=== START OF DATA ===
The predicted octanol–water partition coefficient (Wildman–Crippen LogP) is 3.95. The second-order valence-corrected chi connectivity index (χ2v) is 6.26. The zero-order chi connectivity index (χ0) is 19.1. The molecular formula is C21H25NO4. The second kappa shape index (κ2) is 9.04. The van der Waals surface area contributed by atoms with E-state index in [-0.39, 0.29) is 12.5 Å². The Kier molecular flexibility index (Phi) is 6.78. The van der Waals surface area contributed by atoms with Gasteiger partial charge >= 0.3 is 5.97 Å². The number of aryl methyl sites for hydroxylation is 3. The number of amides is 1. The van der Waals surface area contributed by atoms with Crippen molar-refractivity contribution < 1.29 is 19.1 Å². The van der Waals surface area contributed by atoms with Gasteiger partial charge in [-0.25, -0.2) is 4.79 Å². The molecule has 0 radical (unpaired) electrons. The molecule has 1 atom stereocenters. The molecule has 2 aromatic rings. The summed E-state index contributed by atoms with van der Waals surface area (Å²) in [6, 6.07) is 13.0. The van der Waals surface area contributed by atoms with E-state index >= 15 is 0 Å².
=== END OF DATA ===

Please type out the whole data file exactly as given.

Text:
The predicted octanol–water partition coefficient (Wildman–Crippen LogP) is 3.95. The second-order valence-corrected chi connectivity index (χ2v) is 6.26. The zero-order chi connectivity index (χ0) is 19.1. The molecular formula is C21H25NO4. The second kappa shape index (κ2) is 9.04. The van der Waals surface area contributed by atoms with E-state index in [-0.39, 0.29) is 12.5 Å². The Kier molecular flexibility index (Phi) is 6.78. The van der Waals surface area contributed by atoms with Gasteiger partial charge >= 0.3 is 5.97 Å². The number of aryl methyl sites for hydroxylation is 3. The number of amides is 1. The van der Waals surface area contributed by atoms with Crippen molar-refractivity contribution < 1.29 is 19.1 Å². The van der Waals surface area contributed by atoms with Gasteiger partial charge in [-0.25, -0.2) is 4.79 Å². The molecule has 0 radical (unpaired) electrons. The molecule has 1 atom stereocenters. The molecule has 2 aromatic rings. The summed E-state index contributed by atoms with van der Waals surface area (Å²) in [6, 6.07) is 13.0. The van der Waals surface area contributed by atoms with E-state index >= 15 is 0 Å².